Consciousness, morality, creativity, language, and art: these are the traits that make us human. Scientists have traditionally explained these qualities as merely a side effect of surplus brain size, but Miller argues that they were sexual attractors, not side effects. He bases his argument on Darwin’s theory of sexual selection, which until now has played second fiddle to Darwin’s theory of natural selection, and draws on ideas and research from a wide range of fields, including psychology, economics, history, and pop culture. Witty, powerfully argued, and continually thought-provoking, The Mating Mind is a landmark in our understanding of our own species.'
by Seth Godin
Nonfiction, Business Culture
Next, instead of a book spine, what we see on Seth's bookshelf is this playful character on a cover facing us:
The title was not visible, so this required a bit of digging to figure out what book it was. And lo and behold, it is the hardcover edition of Godin's own book, Poke the Box. The version you would have the most luck finding a copy of looks like this:
'If you're stuck at the starting line, you don't need more time or permission. You don’t need to wait for a boss’s okay or to be told to push the button; you just need to poke.
Poke the Box is a manifesto by bestselling author Seth Godin that just might make you uncomfortable. It’s a call to action about the initiative you’re taking-– in your job or in your life. Godin knows that one of our scarcest resources is the spark of initiative in most organizations (and most careers)-– the person with the guts to say, “I want to start stuff.”
Poke the Box just may be the kick in the pants you need to shake up your life.'
By James Rogers
Nonfiction, Humor and Entertainment
One reviewer writes:
'This informative, well-researched and amusing reference explains the meaning, origin and subsequent usage of over 2000 cliches, sayings and expressions made familiar through their continued, and sometimes exaggerated, use. It's a wonderful resource for writers, researchers and editors, for trivia enthusiasts, and for people who just love words, language and slang.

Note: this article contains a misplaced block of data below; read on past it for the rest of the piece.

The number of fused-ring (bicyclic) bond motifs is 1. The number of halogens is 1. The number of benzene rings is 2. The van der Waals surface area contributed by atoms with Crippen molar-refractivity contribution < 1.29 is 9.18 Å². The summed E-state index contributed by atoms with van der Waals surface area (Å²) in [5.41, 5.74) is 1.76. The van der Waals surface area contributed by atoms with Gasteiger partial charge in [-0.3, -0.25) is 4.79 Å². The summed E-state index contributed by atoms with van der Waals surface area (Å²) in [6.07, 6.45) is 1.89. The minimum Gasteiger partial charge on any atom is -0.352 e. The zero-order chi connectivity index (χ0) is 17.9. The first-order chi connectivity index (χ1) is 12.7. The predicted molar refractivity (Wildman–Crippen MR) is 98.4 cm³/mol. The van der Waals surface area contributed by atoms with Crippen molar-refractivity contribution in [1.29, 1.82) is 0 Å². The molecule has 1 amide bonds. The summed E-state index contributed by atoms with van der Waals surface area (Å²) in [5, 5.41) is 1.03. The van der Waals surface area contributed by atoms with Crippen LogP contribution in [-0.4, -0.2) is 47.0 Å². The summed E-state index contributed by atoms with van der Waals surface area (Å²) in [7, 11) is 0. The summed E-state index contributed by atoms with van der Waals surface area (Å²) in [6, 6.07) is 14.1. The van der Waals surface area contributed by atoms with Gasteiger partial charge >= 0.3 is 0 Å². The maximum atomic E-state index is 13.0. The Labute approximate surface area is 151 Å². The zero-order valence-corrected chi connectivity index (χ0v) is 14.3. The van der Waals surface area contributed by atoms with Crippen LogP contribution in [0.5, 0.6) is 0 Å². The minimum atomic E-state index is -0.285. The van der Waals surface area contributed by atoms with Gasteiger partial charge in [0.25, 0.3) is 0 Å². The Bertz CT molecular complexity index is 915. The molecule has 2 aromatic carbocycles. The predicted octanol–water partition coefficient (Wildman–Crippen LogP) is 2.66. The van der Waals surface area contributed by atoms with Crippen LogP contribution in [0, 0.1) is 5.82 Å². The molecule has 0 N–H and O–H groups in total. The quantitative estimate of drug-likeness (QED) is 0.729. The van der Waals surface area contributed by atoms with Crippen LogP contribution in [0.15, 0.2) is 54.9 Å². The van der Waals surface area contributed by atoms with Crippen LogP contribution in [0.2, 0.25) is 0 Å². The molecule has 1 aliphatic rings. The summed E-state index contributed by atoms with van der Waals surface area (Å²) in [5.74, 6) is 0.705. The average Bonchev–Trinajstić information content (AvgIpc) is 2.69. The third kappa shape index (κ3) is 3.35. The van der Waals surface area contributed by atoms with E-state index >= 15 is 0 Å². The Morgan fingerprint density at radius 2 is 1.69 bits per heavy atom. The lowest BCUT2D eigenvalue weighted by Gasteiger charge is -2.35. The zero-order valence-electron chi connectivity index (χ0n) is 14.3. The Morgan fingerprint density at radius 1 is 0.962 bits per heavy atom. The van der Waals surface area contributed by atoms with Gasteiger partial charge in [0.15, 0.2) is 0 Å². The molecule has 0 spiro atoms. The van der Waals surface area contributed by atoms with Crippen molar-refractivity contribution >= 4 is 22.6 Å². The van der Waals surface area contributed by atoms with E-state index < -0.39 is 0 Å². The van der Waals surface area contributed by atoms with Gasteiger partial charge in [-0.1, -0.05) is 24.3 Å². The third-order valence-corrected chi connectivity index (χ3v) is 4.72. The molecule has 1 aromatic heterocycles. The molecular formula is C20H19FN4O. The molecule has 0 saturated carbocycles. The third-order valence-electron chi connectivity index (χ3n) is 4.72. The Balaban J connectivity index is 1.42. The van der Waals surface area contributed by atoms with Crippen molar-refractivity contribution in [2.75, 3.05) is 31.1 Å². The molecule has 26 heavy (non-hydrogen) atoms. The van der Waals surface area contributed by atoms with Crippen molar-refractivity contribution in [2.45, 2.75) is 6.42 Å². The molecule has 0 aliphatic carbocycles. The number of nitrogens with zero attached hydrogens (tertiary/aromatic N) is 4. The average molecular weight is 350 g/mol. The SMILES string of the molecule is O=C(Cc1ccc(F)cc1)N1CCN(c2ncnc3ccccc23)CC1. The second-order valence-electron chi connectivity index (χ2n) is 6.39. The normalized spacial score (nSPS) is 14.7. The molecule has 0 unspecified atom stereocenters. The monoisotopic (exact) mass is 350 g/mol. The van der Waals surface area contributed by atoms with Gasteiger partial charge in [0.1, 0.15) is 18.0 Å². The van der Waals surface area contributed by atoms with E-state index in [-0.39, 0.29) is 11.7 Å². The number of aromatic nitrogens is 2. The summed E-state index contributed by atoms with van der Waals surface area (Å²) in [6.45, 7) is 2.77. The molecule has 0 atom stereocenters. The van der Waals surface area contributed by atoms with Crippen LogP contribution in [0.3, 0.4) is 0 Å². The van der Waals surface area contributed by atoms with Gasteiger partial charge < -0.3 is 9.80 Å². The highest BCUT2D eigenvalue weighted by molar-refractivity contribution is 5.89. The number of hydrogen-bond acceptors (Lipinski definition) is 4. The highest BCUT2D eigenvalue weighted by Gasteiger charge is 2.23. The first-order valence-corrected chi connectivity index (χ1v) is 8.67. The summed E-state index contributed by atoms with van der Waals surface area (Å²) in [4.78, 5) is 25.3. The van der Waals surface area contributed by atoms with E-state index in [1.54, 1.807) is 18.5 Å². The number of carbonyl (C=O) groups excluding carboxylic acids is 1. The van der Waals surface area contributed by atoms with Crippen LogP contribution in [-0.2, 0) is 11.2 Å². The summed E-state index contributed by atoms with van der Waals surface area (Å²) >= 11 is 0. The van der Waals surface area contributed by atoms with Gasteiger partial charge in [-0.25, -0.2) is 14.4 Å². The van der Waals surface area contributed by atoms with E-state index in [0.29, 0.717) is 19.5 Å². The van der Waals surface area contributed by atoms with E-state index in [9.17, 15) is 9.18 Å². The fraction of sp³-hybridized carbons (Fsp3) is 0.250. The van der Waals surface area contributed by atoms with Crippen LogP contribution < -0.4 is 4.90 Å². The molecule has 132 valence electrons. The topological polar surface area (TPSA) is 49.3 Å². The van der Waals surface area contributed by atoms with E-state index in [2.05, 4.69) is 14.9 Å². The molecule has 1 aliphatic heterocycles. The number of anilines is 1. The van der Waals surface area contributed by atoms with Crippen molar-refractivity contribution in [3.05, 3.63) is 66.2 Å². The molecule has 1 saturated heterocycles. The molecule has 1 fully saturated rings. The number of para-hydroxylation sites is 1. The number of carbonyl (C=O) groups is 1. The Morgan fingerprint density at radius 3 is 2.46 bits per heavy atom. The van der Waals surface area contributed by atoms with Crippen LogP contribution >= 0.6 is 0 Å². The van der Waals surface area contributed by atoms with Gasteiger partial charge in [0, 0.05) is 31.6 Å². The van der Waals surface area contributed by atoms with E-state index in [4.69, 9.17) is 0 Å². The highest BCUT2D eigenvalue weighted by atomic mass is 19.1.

Each entry in this comprehensive collection is presented in a paragraph-length format, and is written in a clear, concise and humorous style that invites browsing, but is also appropriate for easy consultations, for which an index of cross-references is also included. Here you'll find the well-known "head over heels," "fit as a fiddle" and "right as rain" and also the not so common "eager for the fray" and "Simon pure."' - M.E. Volmar
This work on Godin's bookshelf is more than a book; it's a multi-media discussion kit centered around an 18-minute short documentary titled "The Tribe."
On the Moxie Institute's website, you can watch the documentary for $1.00, and the trailer for free. This description comes from the Institute's site:
'An unorthodox, unauthorized, history of the Jewish people and the Barbie doll…in about 18min.
What can the most successful doll on the planet show us about being Jewish today? Narrated by Peter Coyote, the film mixes old school narration with a new school visual style. The Tribe weaves together archival footage, graphics, animation, Barbie dioramas, and slam poetry to take audiences on an electric ride through the complex history of both the Barbie doll and the Jewish people- from Biblical times to present day. By tracing Barbie’s history, the film sheds light on the questions: What does it mean to be an American Jew today? What does it mean to be a member of any tribe in the 21st Century? The first documentary to reach #1 on iTunes, The Tribe premiered at Sundance, has won 17 awards, and is used in hundreds of Jewish and educational institutions around the world.'
By Derek Sivers
Nonfiction, Business Culture
#1 New York Times bestselling author, entrepreneur, and life hacker extraordinaire Tim Ferriss wrote the following review:
'Derek is the entrepreneur's entrepreneur. Just as important, perhaps more so--he is a phenomenal teacher. Whether detailing the fascinating rise of CDBaby, explaining catastrophic (but common) founder mistakes, or teaching me about relational databases in two minutes using analogies, he makes the complex simple. Moreover, he makes it all actionable.